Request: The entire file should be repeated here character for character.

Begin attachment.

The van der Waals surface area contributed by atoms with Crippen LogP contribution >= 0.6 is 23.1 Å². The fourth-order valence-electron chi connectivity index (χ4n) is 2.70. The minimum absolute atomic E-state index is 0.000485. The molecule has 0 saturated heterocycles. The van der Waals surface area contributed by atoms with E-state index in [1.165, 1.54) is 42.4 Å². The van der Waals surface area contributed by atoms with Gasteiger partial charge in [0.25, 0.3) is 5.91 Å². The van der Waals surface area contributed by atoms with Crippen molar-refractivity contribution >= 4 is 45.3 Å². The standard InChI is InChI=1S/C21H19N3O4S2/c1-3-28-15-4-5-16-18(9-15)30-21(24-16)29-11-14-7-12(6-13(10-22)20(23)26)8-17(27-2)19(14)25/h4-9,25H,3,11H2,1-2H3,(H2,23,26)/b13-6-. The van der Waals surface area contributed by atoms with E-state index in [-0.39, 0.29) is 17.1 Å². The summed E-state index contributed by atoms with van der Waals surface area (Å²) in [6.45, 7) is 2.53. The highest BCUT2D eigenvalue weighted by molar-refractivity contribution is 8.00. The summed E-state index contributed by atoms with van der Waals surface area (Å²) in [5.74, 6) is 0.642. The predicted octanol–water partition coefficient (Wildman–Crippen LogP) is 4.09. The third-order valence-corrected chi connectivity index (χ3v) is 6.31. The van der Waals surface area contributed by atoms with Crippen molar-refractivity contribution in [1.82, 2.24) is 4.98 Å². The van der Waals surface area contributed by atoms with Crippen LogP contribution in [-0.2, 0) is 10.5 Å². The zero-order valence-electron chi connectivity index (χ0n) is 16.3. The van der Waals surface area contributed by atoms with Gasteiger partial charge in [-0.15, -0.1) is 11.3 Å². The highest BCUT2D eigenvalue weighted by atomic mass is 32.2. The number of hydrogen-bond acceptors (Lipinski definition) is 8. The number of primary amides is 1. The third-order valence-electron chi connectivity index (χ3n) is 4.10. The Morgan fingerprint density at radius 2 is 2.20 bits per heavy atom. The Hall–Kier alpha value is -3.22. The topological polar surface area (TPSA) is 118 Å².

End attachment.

The van der Waals surface area contributed by atoms with Crippen LogP contribution >= 0.6 is 23.1 Å². The fourth-order valence-electron chi connectivity index (χ4n) is 2.70. The minimum absolute atomic E-state index is 0.000485. The molecule has 0 saturated heterocycles. The van der Waals surface area contributed by atoms with E-state index in [1.165, 1.54) is 42.4 Å². The van der Waals surface area contributed by atoms with Gasteiger partial charge in [0.25, 0.3) is 5.91 Å². The van der Waals surface area contributed by atoms with Crippen molar-refractivity contribution >= 4 is 45.3 Å². The standard InChI is InChI=1S/C21H19N3O4S2/c1-3-28-15-4-5-16-18(9-15)30-21(24-16)29-11-14-7-12(6-13(10-22)20(23)26)8-17(27-2)19(14)25/h4-9,25H,3,11H2,1-2H3,(H2,23,26)/b13-6-. The van der Waals surface area contributed by atoms with E-state index in [-0.39, 0.29) is 17.1 Å². The summed E-state index contributed by atoms with van der Waals surface area (Å²) in [6.45, 7) is 2.53. The highest BCUT2D eigenvalue weighted by molar-refractivity contribution is 8.00. The summed E-state index contributed by atoms with van der Waals surface area (Å²) in [5.74, 6) is 0.642. The predicted octanol–water partition coefficient (Wildman–Crippen LogP) is 4.09. The third-order valence-corrected chi connectivity index (χ3v) is 6.31. The van der Waals surface area contributed by atoms with Crippen molar-refractivity contribution in [1.82, 2.24) is 4.98 Å². The van der Waals surface area contributed by atoms with Crippen LogP contribution in [-0.2, 0) is 10.5 Å². The zero-order valence-electron chi connectivity index (χ0n) is 16.3. The van der Waals surface area contributed by atoms with Gasteiger partial charge in [-0.15, -0.1) is 11.3 Å². The highest BCUT2D eigenvalue weighted by atomic mass is 32.2. The number of hydrogen-bond acceptors (Lipinski definition) is 8. The number of primary amides is 1. The third-order valence-electron chi connectivity index (χ3n) is 4.10. The Morgan fingerprint density at radius 2 is 2.20 bits per heavy atom. The Hall–Kier alpha value is -3.22. The topological polar surface area (TPSA) is 118 Å².